greetings from Belgium (mmn feel like a good beer now..)

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One word of warning to those who use plastic buckets for slack tubs: It's not just the hot iron that you put down inside the bucket that can burn your plastic, watch those hot slugs that come off the hardy and skitter across the floor and stop up against something that is waiting to be burned (plastic bucket).

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Right now I have 15 gal metal garbage can from tractor supply it holds water. I'm thinking about getting a 10 gal with a lid, and puting used peanut oil from the Christmas turkeys frying...seems like I always let the peanut oil go to waste. putting it in the shop seems like a better option.

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We have a pool for the kids near my forging area. Since I winterized the house (removed hoses and insulated the faucets) I've been filling my slack tub from the pool. I even quenched in it once or twice. The pool was winterized too, so I'm just using rain water collected on top of the cover..

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Mine is the traditional, half a wine barrel. Kept brimming so the staves remain swelled tight to each other. Now sporting a two inch thick cap of ice (outside) and a piece of split cordwood steeped into it so the ice doesn't split it.

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I got a small pile of 10gal hyd. oil drums. I'm using one of them, and if it ever rusts through I've got two or three more to replace it.

And, um... Johannes, I have to beg to differ on the beer situation. EVERYONE knows that the worlds best beer is brewed in the Pacific Northwest of the good 'ol US of A. Where beer is brewed by drunks. But if I'm ever in Belgium I'd love to stop by and share a Trapist with you.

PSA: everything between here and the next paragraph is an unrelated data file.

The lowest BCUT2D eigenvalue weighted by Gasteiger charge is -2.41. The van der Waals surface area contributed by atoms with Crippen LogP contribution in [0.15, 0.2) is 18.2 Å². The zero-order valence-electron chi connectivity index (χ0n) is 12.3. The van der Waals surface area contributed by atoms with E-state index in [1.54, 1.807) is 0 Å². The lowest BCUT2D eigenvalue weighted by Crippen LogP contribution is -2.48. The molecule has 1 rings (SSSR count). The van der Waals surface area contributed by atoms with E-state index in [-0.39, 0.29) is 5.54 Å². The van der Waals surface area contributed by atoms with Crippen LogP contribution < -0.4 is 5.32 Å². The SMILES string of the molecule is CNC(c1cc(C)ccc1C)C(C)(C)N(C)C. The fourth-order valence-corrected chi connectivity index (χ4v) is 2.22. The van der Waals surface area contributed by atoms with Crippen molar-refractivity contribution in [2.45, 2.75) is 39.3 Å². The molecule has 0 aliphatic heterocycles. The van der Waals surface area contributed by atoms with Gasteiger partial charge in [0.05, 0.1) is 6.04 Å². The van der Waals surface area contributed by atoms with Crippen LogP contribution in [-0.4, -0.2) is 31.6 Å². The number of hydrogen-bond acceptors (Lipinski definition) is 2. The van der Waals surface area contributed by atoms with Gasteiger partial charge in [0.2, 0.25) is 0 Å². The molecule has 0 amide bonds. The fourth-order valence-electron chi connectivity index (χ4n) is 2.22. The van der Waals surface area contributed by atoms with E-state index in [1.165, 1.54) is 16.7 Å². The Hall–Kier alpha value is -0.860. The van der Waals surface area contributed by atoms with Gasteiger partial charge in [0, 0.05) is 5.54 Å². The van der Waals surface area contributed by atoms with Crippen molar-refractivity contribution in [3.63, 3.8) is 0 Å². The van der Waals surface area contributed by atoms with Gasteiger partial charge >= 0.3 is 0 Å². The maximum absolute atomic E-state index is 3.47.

ML

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Half an oak barrel in the shop. Tall metal bucket in the garage and for demos.

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For Demo's I use the wooden bucket from an icecream maker. In the shop I don't quench much concrete floor and desert are the usual cooling off places. 5gal plastic bucket for spot cooling.

Johannes; how big/what type of work will you be doing that may need to be quenched?

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12 gauge, Stainless steel tank, about 10 inches wide and 3 ft long, made for quenching plow lays after drawing out. Scrap SS from a job. Tapered sides and ends with a V bottom to keep the ice from deforming it when it freezes, and lips bent in and down on top to keep water from splashing out. Wheels on one end so its easy to move and a handle that doubles as a tong rack on the other end. In winter I use a floating small round stock tank heater to keep it from freezing.

4222.attach

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Attached is a pic of the camp shop with the 1/2 barrel slack tub somewhat visible. I have had a 55 gallon barrel at home shop for several years. Floating stock tank heater for it. The last camp is in November and I just flip the trailer tub over for the winter. Otherwise it stays full during the year.

4223.attach

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Very nice Jr.

I have used a 5 Gallon bucket (plastic and steel). An old tar bucket works okay, seems the tar keeps the bucket from rusting up as fast (but it does make a mess if you touch the tar with hot steel!). Right now I'm using half of a 50 gallon plastic drum. It's nice and big, too big actually as I'm getting tired of dancing around the thing. Next is gonna be an empty aluminum beverage can of the more robust persuasion. I stopped by my the frat at my alma matter this past fall to pick some stuff up and ended up with two of them (can't have them on campus when school is in session and no one could remember who made the deposit or which store they came from). Just outta curiosity, those who've used an aluminum keg, What's the easiest way to get the top out and still leave the handles/top ring? I am thinking sawzall?

-Aaron @ the SCF